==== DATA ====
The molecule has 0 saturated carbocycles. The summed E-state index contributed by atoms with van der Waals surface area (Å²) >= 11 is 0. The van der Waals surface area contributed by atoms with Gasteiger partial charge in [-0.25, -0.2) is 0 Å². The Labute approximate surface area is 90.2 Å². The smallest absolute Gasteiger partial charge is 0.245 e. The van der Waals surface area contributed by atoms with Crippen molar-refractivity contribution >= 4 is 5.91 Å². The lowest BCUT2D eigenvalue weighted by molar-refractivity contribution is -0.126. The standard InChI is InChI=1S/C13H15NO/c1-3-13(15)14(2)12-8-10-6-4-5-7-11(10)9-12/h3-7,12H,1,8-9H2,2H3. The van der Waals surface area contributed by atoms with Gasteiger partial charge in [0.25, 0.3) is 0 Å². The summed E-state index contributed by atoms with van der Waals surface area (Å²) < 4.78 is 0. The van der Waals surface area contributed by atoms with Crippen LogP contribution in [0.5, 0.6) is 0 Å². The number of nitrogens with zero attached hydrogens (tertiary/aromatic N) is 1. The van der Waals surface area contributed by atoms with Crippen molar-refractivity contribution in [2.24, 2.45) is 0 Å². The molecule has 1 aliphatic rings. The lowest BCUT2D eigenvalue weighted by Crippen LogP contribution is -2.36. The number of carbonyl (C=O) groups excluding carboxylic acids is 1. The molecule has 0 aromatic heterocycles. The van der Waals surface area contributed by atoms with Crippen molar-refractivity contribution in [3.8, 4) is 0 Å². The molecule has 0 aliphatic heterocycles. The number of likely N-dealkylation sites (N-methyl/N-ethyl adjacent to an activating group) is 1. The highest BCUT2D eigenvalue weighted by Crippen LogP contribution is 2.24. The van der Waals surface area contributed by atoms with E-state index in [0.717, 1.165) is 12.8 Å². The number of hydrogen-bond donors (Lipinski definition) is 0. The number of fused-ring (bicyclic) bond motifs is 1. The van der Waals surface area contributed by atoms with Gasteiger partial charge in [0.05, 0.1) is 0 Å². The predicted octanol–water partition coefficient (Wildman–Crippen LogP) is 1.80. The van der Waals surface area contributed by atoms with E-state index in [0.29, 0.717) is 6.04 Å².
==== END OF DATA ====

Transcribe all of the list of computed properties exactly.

The molecule has 0 saturated carbocycles. The summed E-state index contributed by atoms with van der Waals surface area (Å²) >= 11 is 0. The van der Waals surface area contributed by atoms with Gasteiger partial charge in [-0.25, -0.2) is 0 Å². The Labute approximate surface area is 90.2 Å². The smallest absolute Gasteiger partial charge is 0.245 e. The van der Waals surface area contributed by atoms with Crippen molar-refractivity contribution >= 4 is 5.91 Å². The lowest BCUT2D eigenvalue weighted by molar-refractivity contribution is -0.126. The standard InChI is InChI=1S/C13H15NO/c1-3-13(15)14(2)12-8-10-6-4-5-7-11(10)9-12/h3-7,12H,1,8-9H2,2H3. The van der Waals surface area contributed by atoms with Gasteiger partial charge in [0.25, 0.3) is 0 Å². The summed E-state index contributed by atoms with van der Waals surface area (Å²) < 4.78 is 0. The van der Waals surface area contributed by atoms with Crippen LogP contribution in [0.5, 0.6) is 0 Å². The number of nitrogens with zero attached hydrogens (tertiary/aromatic N) is 1. The van der Waals surface area contributed by atoms with Crippen molar-refractivity contribution in [2.24, 2.45) is 0 Å². The molecule has 1 aliphatic rings. The lowest BCUT2D eigenvalue weighted by Crippen LogP contribution is -2.36. The number of carbonyl (C=O) groups excluding carboxylic acids is 1. The molecule has 0 aromatic heterocycles. The van der Waals surface area contributed by atoms with Crippen molar-refractivity contribution in [3.8, 4) is 0 Å². The molecule has 0 aliphatic heterocycles. The number of likely N-dealkylation sites (N-methyl/N-ethyl adjacent to an activating group) is 1. The highest BCUT2D eigenvalue weighted by Crippen LogP contribution is 2.24. The van der Waals surface area contributed by atoms with E-state index in [0.717, 1.165) is 12.8 Å². The number of hydrogen-bond donors (Lipinski definition) is 0. The number of fused-ring (bicyclic) bond motifs is 1. The van der Waals surface area contributed by atoms with Gasteiger partial charge in [0.05, 0.1) is 0 Å². The predicted octanol–water partition coefficient (Wildman–Crippen LogP) is 1.80. The van der Waals surface area contributed by atoms with E-state index in [0.29, 0.717) is 6.04 Å².